Will you be affected by the government’s plans to speed up the raising of the state pension age to 66?
The government's latest plans mean 300,000 women would have to wait 18 months longer for their state pension.
Late in 2011, Parliament has passed the Pensions bill which includes a speeding up of the rise in the state pension age for women (first announced in October 2010). The coalition government wanted to speed up the rise in the state pension age to 66 by April 2020, but in an amendment to its original plans, the state pension age won't rise to 66 until October 2020.
A new survey shows that three quarters of women don’t know how much they’ll get from their state pension
A survey by The Pensions Advisory Service shows many women are also confused about when they’ll receive their pension
At the end of last year The Pensions Advisory Service – a free-to-use government funded information service, carried out a survey of women about their state and company pensions. It’s something I mentioned in a couple of my newsletters, so thank you if you filled in the survey. Today it's published the results.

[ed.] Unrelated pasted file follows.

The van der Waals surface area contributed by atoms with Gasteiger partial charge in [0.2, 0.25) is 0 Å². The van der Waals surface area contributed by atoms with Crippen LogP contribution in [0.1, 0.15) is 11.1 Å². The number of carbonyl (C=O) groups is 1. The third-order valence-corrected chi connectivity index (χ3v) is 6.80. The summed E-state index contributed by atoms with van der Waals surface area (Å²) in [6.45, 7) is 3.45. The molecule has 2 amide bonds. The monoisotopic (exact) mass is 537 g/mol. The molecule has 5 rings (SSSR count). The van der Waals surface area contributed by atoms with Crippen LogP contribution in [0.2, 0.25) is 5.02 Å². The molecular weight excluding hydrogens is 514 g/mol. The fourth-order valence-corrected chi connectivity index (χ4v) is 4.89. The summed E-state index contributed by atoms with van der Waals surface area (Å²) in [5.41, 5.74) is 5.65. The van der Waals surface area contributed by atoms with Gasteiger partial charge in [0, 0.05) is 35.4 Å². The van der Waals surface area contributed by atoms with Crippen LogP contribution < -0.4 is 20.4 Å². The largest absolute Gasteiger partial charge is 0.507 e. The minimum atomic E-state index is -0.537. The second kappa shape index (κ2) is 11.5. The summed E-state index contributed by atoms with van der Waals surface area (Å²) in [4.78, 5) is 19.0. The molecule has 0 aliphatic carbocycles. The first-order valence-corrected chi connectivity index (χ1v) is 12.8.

The Autumn Statement included plans to let anyone over state pension age increase their state pension
If you’ve retired or will reach state pension age by 2016, you can buy extra National Insurance. Is it worth it?
If you’ve already retired or you will reach state pension age before April 5th 2016, you can buy extra state pension, under plans announced by the chancellor in the Autumn Statement. As official figures show that fewer than half of women currently receive a full basic state pension, women could - in theory - make the biggest difference to their pension. The new scheme, being introduced in October 2015, will let you buy extra 'additional' state pension – the part of the state pension that you receive on top of your basic state pension.